*Nunn's Miking at National Causes OutrageDate: 31 March 1999
Trevor Nunn, artistic director of the Royal National Theatre, found himself at the centre of a theatrical scandal yesterday when it was revealed that he requires actors performing in the National's Olivier Theatre to wear microphones. It is believed to be the first time that microphones have been consistently employed in straight plays at any of the country's major subsidised theatres.
Nunn, who has a history of big-budget West End musicals in which microphones are considered necessary for actor's voices to be heard over the orchestra, first instituted miking at the Olivier in September 1997 for his debut National production of Ibsen's drama, Enemy of the People, starring Sir Ian McKellen. Microphones have also been used in Peter Pan and in the current production of Shakepeare's classic Troilus and Cressida.
The miking revelation has outraged actors, voice coaches and fellow directors who believe it threatens a basic tenet of actors' training - the ability to project one's voice while maintaining clarity of diction, conveying nuance and subtlety and building intimacy with the audience. Many fear that the RNT's practice may be the thin end of the wedge which will see a broader deterioration in the quality of theatrical performances. They see it as going hand in hand with the trend for film stars, who have little practice in projection, to tackle the London stage.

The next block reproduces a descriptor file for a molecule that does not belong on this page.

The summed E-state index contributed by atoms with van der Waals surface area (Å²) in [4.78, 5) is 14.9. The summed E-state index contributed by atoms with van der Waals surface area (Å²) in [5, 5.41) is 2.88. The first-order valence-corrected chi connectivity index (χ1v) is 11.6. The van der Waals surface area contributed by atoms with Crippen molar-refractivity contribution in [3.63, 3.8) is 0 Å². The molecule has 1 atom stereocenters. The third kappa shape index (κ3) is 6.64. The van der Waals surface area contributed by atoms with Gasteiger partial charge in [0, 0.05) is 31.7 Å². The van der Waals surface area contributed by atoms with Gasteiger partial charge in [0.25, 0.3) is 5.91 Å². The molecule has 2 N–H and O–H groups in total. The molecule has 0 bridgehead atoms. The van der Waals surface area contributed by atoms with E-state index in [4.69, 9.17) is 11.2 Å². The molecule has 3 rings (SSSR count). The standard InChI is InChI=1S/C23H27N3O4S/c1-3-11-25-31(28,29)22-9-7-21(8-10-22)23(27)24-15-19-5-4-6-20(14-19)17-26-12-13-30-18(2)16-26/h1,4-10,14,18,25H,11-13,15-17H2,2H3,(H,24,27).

But writing in today's Daily Telegraph newspaper, Nunn defended his position, saying that the move was in response to ongoing public complaints about inaudibility. One of the best kept secrets about the National has been, according to Nunn, the 'immensely problematic acoustics of the largest space', the semi-circular, concrete-panelled, 1100-seat Olivier. 'The shape of the building causes irregular resonances, echoes and delays in the behaviour of the projected sound, the concrete is deadening in some areas and unhelpfully reflective in others, and sound that is directed upstage, or across-stage, disappears almost without a trace.'
Nunn's predecessor, Sir Richard Eyre, tried to remedy the problem by installing a lottery-funded £340,000 acoustic enhancement system two years ago, but complaints continued. Since miking began, says Nunn, complaints have stopped almost entirely. Microphones are hidden in the actors' costumes or hair and attached to a small radio transmitter strapped to their backs. Voices are amplified by approximately 10 percent.
According to Nunn, there is no question of doubting the skills of the actors themselves. 'The attempt is to stay true to the traditions and disciplines of the actors' classical training, while serving the audience by ensuring that great texts are totally audible to everyone in the auditorium,' says Nunn.